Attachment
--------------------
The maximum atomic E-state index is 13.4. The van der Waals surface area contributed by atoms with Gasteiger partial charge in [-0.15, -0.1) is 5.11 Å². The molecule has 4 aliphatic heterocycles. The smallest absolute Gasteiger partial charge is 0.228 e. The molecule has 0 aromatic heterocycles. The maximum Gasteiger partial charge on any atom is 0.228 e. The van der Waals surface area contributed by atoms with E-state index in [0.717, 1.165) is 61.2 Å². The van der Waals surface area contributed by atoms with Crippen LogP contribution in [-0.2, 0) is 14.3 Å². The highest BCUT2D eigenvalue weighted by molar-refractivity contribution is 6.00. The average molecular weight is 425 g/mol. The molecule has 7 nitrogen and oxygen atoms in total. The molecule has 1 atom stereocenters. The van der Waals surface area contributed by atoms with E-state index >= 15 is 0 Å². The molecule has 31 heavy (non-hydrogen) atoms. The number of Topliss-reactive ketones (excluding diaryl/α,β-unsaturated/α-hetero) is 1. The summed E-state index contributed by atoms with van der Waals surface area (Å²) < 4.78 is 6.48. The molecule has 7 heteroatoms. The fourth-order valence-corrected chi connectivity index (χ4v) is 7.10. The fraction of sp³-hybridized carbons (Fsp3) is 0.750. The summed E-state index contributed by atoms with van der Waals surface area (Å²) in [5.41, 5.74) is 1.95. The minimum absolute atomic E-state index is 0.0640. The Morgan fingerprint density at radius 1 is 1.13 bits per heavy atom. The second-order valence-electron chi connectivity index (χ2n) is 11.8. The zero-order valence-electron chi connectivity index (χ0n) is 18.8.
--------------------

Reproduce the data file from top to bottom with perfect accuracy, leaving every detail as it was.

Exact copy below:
The maximum atomic E-state index is 13.4. The van der Waals surface area contributed by atoms with Gasteiger partial charge in [-0.15, -0.1) is 5.11 Å². The molecule has 4 aliphatic heterocycles. The smallest absolute Gasteiger partial charge is 0.228 e. The molecule has 0 aromatic heterocycles. The maximum Gasteiger partial charge on any atom is 0.228 e. The van der Waals surface area contributed by atoms with E-state index in [0.717, 1.165) is 61.2 Å². The van der Waals surface area contributed by atoms with Crippen LogP contribution in [-0.2, 0) is 14.3 Å². The highest BCUT2D eigenvalue weighted by molar-refractivity contribution is 6.00. The average molecular weight is 425 g/mol. The molecule has 7 nitrogen and oxygen atoms in total. The molecule has 1 atom stereocenters. The van der Waals surface area contributed by atoms with E-state index >= 15 is 0 Å². The molecule has 31 heavy (non-hydrogen) atoms. The number of Topliss-reactive ketones (excluding diaryl/α,β-unsaturated/α-hetero) is 1. The summed E-state index contributed by atoms with van der Waals surface area (Å²) < 4.78 is 6.48. The molecule has 7 heteroatoms. The fourth-order valence-corrected chi connectivity index (χ4v) is 7.10. The fraction of sp³-hybridized carbons (Fsp3) is 0.750. The summed E-state index contributed by atoms with van der Waals surface area (Å²) in [5.41, 5.74) is 1.95. The minimum absolute atomic E-state index is 0.0640. The Morgan fingerprint density at radius 1 is 1.13 bits per heavy atom. The second-order valence-electron chi connectivity index (χ2n) is 11.8. The zero-order valence-electron chi connectivity index (χ0n) is 18.8.